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            Obesity, Diabetes, and Gut Microbiota

            The connection between gut microbiota and energy homeostasis and inflammation and its role in the pathogenesis of obesity-related disorders are increasingly recognized. Animals models of obesity connect an altered microbiota composition to the development of obesity, insulin resistance, and diabetes in the host through several mechanisms: increased energy harvest from the diet, altered fatty acid metabolism and composition in adipose tissue and liver, modulation of gut peptide YY and glucagon-like peptide (GLP)-1 secretion, activation of the lipopolysaccharide toll-like receptor-4 axis, and modulation of intestinal barrier integrity by GLP-2. Instrumental for gut microbiota manipulation is the understanding of mechanisms regulating gut microbiota composition. Several factors shape the gut microflora during infancy: mode of delivery, type of infant feeding, hospitalization, and prematurity. Furthermore, the key importance of antibiotic use and dietary nutrient composition are increasingly recognized. The role of the Western diet in promoting an obesogenic gut microbiota is being confirmation in subjects. Following encouraging results in animals, several short-term randomized controlled trials showed the benefit of prebiotics and probiotics on insulin sensitivity, inflammatory markers, postprandial incretins, and glucose tolerance. Future research is needed to unravel the hormonal, immunomodulatory, and metabolic mechanisms underlying microbe-microbe and microbiota-host interactions and the specific genes that determine the health benefit derived from probiotics. While awaiting further randomized trials assessing long-term safety and benefits on clinical end points, a healthy lifestyle—including breast lactation, appropriate antibiotic use, and the avoidance of excessive dietary fat intake—may ensure a friendly gut microbiota and positively affect prevention and treatment of metabolic disorders.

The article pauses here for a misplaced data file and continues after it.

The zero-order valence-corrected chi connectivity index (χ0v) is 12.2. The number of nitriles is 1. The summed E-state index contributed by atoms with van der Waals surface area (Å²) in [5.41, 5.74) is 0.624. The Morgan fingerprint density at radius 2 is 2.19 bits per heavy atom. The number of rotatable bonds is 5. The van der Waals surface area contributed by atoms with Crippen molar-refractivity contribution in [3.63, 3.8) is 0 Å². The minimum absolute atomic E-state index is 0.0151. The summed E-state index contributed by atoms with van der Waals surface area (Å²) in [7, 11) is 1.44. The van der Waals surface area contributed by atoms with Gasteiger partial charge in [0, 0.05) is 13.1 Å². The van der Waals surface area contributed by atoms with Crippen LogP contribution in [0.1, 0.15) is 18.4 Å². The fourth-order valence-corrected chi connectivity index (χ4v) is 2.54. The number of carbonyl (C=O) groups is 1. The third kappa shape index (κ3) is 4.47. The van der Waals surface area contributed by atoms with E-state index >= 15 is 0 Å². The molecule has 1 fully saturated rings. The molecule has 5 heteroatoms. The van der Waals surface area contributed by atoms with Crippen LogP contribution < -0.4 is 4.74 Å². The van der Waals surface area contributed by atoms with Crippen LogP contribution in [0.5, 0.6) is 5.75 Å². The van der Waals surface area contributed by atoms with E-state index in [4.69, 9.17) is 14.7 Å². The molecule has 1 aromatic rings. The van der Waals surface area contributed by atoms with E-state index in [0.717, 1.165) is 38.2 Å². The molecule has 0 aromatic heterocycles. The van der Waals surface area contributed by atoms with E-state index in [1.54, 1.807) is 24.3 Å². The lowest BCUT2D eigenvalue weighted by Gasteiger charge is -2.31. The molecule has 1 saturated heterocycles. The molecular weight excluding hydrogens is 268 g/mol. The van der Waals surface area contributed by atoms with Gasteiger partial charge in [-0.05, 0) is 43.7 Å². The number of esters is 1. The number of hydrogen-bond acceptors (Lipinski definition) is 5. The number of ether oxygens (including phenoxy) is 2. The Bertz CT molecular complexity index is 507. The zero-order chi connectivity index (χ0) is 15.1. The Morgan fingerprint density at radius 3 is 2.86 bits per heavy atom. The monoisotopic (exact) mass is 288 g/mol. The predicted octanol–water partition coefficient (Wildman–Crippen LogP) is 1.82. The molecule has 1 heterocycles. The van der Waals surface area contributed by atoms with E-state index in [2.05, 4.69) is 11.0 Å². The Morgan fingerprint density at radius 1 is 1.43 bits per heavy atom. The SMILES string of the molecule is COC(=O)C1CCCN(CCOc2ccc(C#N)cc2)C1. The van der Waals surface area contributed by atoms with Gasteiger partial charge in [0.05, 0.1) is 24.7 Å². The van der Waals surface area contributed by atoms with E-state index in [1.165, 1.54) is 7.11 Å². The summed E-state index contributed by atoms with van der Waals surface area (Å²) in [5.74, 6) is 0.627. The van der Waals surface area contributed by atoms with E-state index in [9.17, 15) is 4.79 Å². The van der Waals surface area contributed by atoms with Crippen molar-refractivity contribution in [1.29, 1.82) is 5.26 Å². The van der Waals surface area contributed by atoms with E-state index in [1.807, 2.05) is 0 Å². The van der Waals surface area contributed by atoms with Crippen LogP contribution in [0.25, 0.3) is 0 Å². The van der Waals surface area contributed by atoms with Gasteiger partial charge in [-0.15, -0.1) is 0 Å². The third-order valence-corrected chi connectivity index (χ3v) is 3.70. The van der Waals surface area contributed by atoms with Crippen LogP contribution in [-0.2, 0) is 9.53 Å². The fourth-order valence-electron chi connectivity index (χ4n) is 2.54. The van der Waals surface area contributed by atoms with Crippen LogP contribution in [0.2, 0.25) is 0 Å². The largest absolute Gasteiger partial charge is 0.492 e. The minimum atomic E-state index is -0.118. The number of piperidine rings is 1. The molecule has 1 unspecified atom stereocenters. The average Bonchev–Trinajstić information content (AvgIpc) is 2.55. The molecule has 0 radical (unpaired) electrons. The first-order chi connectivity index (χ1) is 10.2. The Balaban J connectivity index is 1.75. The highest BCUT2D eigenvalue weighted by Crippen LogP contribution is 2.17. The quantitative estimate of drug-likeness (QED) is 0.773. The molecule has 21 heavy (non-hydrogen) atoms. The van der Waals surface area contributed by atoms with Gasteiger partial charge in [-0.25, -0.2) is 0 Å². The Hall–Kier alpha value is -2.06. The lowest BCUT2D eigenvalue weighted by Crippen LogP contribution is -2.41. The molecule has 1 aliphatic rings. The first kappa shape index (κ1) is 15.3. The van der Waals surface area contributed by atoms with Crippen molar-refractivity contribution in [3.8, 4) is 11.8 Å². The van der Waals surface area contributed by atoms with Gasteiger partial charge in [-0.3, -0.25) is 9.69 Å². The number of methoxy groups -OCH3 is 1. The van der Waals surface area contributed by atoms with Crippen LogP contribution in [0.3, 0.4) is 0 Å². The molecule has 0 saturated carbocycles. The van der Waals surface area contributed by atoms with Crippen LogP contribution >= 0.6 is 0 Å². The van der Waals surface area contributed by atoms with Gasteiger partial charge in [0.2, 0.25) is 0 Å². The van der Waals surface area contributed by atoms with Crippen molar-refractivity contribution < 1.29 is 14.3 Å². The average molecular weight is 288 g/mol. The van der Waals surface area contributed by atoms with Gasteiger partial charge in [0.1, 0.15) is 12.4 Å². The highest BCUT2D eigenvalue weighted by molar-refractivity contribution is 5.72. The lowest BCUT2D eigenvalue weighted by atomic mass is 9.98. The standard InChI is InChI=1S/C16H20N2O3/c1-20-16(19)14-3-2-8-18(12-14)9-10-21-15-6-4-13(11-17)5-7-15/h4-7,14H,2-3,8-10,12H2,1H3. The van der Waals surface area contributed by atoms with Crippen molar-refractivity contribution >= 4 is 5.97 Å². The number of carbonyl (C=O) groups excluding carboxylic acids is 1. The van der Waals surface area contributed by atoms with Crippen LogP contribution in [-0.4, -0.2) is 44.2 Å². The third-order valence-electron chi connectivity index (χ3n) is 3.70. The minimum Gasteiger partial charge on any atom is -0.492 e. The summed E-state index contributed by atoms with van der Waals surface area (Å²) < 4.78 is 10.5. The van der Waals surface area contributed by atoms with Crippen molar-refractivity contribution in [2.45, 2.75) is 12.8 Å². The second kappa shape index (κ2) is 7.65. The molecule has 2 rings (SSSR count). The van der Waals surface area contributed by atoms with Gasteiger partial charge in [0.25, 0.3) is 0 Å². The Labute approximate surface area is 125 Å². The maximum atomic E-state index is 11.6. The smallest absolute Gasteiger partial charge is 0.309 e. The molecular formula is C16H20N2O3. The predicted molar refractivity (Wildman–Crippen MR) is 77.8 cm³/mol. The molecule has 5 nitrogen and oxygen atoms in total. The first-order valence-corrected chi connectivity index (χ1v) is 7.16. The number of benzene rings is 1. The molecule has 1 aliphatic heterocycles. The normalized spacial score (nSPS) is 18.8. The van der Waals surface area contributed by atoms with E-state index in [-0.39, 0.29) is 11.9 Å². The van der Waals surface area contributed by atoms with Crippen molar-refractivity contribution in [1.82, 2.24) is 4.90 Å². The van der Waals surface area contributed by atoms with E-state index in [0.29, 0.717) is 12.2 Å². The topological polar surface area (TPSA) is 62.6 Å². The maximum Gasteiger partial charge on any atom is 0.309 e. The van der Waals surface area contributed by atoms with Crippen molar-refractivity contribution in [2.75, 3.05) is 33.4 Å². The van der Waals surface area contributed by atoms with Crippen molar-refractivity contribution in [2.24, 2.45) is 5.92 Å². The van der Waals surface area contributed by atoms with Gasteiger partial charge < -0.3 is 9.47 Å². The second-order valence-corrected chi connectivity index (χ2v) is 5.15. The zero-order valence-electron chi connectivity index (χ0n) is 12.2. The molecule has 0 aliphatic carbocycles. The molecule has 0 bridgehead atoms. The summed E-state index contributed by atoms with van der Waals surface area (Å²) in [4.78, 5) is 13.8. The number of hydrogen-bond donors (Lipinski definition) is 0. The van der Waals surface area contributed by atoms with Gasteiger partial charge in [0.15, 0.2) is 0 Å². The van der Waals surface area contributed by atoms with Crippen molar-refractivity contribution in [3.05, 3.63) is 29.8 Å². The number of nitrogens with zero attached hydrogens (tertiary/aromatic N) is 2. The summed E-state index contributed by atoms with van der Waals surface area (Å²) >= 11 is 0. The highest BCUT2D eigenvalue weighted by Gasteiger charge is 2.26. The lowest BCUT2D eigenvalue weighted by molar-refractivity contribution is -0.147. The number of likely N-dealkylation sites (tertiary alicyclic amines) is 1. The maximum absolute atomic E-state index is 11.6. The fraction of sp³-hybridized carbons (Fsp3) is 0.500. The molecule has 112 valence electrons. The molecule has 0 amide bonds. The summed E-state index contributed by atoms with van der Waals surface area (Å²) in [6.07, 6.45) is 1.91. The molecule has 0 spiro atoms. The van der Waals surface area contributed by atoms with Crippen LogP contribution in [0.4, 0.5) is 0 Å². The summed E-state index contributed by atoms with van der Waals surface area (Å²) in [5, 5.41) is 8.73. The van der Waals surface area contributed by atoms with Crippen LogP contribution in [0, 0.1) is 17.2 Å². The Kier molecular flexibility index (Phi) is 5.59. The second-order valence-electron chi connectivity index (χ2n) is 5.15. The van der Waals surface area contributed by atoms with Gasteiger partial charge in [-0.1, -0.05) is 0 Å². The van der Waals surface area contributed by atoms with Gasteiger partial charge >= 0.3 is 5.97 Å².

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              Organizational update: the world health organization global status report on noncommunicable diseases 2014; one more landmark step in the combat against stroke and vascular disease.